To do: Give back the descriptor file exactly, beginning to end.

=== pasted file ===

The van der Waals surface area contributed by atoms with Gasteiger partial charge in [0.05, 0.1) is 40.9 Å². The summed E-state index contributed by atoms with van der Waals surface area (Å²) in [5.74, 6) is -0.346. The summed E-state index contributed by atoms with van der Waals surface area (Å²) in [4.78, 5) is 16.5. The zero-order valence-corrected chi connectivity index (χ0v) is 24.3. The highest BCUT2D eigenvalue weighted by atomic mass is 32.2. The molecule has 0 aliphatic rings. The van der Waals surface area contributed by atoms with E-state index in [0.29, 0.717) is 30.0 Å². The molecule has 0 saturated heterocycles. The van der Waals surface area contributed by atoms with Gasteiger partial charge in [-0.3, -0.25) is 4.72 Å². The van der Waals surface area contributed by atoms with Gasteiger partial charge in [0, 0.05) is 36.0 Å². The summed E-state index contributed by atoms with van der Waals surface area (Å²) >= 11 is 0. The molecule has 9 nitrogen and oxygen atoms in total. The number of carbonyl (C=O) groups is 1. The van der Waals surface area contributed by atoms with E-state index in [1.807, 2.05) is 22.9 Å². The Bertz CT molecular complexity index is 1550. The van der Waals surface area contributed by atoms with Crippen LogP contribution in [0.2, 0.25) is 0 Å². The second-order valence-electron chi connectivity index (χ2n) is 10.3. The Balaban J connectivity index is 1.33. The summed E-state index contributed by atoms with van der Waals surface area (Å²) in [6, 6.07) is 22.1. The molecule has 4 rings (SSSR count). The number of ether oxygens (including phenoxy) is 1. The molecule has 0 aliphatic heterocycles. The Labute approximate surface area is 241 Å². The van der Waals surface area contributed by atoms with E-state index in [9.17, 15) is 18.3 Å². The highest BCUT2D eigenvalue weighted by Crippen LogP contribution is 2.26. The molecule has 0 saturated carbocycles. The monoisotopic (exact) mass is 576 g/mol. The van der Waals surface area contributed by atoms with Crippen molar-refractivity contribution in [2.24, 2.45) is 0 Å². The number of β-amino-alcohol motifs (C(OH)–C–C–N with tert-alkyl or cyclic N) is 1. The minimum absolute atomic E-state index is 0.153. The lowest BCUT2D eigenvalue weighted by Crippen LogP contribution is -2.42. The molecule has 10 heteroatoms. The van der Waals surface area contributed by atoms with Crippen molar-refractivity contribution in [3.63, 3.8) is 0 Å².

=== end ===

The van der Waals surface area contributed by atoms with Gasteiger partial charge in [0.05, 0.1) is 40.9 Å². The summed E-state index contributed by atoms with van der Waals surface area (Å²) in [5.74, 6) is -0.346. The summed E-state index contributed by atoms with van der Waals surface area (Å²) in [4.78, 5) is 16.5. The zero-order valence-corrected chi connectivity index (χ0v) is 24.3. The highest BCUT2D eigenvalue weighted by atomic mass is 32.2. The molecule has 0 aliphatic rings. The van der Waals surface area contributed by atoms with E-state index in [0.29, 0.717) is 30.0 Å². The molecule has 0 saturated heterocycles. The van der Waals surface area contributed by atoms with Gasteiger partial charge in [-0.3, -0.25) is 4.72 Å². The van der Waals surface area contributed by atoms with Gasteiger partial charge in [0, 0.05) is 36.0 Å². The summed E-state index contributed by atoms with van der Waals surface area (Å²) >= 11 is 0. The molecule has 9 nitrogen and oxygen atoms in total. The number of carbonyl (C=O) groups is 1. The van der Waals surface area contributed by atoms with E-state index in [1.807, 2.05) is 22.9 Å². The Bertz CT molecular complexity index is 1550. The van der Waals surface area contributed by atoms with Crippen LogP contribution in [0.2, 0.25) is 0 Å². The second-order valence-electron chi connectivity index (χ2n) is 10.3. The Balaban J connectivity index is 1.33. The summed E-state index contributed by atoms with van der Waals surface area (Å²) in [6, 6.07) is 22.1. The molecule has 4 rings (SSSR count). The number of ether oxygens (including phenoxy) is 1. The molecule has 0 aliphatic heterocycles. The Labute approximate surface area is 241 Å². The van der Waals surface area contributed by atoms with E-state index in [9.17, 15) is 18.3 Å². The highest BCUT2D eigenvalue weighted by Crippen LogP contribution is 2.26. The molecule has 0 saturated carbocycles. The monoisotopic (exact) mass is 576 g/mol. The van der Waals surface area contributed by atoms with Crippen molar-refractivity contribution in [2.24, 2.45) is 0 Å². The number of β-amino-alcohol motifs (C(OH)–C–C–N with tert-alkyl or cyclic N) is 1. The minimum absolute atomic E-state index is 0.153. The lowest BCUT2D eigenvalue weighted by Crippen LogP contribution is -2.42. The molecule has 10 heteroatoms. The van der Waals surface area contributed by atoms with Crippen molar-refractivity contribution in [3.63, 3.8) is 0 Å².